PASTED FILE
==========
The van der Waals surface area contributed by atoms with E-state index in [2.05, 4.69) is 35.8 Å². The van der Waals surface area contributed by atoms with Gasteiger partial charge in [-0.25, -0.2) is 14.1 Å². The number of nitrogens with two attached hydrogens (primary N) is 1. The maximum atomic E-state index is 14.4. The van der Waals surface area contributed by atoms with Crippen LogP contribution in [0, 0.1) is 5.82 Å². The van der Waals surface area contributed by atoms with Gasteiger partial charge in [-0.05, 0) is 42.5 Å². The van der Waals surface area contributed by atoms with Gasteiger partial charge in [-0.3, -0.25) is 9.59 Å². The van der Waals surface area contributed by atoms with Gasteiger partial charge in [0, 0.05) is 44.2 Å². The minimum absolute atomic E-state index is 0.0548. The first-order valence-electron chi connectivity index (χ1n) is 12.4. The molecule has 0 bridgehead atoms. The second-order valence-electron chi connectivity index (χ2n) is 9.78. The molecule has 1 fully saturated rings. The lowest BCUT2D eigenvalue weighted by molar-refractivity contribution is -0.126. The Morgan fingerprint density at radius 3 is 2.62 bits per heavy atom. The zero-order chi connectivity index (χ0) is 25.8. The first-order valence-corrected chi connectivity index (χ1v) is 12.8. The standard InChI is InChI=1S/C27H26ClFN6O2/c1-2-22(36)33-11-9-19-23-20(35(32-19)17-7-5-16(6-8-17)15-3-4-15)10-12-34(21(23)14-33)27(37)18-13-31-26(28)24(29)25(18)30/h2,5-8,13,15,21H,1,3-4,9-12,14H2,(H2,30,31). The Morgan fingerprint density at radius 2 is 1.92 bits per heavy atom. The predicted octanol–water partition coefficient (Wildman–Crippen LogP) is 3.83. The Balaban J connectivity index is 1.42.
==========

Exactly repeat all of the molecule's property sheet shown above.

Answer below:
The van der Waals surface area contributed by atoms with E-state index in [2.05, 4.69) is 35.8 Å². The van der Waals surface area contributed by atoms with Gasteiger partial charge in [-0.25, -0.2) is 14.1 Å². The number of nitrogens with two attached hydrogens (primary N) is 1. The maximum atomic E-state index is 14.4. The van der Waals surface area contributed by atoms with Crippen LogP contribution in [0, 0.1) is 5.82 Å². The van der Waals surface area contributed by atoms with Gasteiger partial charge in [-0.05, 0) is 42.5 Å². The van der Waals surface area contributed by atoms with Gasteiger partial charge in [-0.3, -0.25) is 9.59 Å². The van der Waals surface area contributed by atoms with Gasteiger partial charge in [0, 0.05) is 44.2 Å². The minimum absolute atomic E-state index is 0.0548. The first-order valence-electron chi connectivity index (χ1n) is 12.4. The molecule has 0 bridgehead atoms. The second-order valence-electron chi connectivity index (χ2n) is 9.78. The molecule has 1 fully saturated rings. The lowest BCUT2D eigenvalue weighted by molar-refractivity contribution is -0.126. The Morgan fingerprint density at radius 3 is 2.62 bits per heavy atom. The zero-order chi connectivity index (χ0) is 25.8. The first-order valence-corrected chi connectivity index (χ1v) is 12.8. The standard InChI is InChI=1S/C27H26ClFN6O2/c1-2-22(36)33-11-9-19-23-20(35(32-19)17-7-5-16(6-8-17)15-3-4-15)10-12-34(21(23)14-33)27(37)18-13-31-26(28)24(29)25(18)30/h2,5-8,13,15,21H,1,3-4,9-12,14H2,(H2,30,31). The Morgan fingerprint density at radius 2 is 1.92 bits per heavy atom. The predicted octanol–water partition coefficient (Wildman–Crippen LogP) is 3.83. The Balaban J connectivity index is 1.42.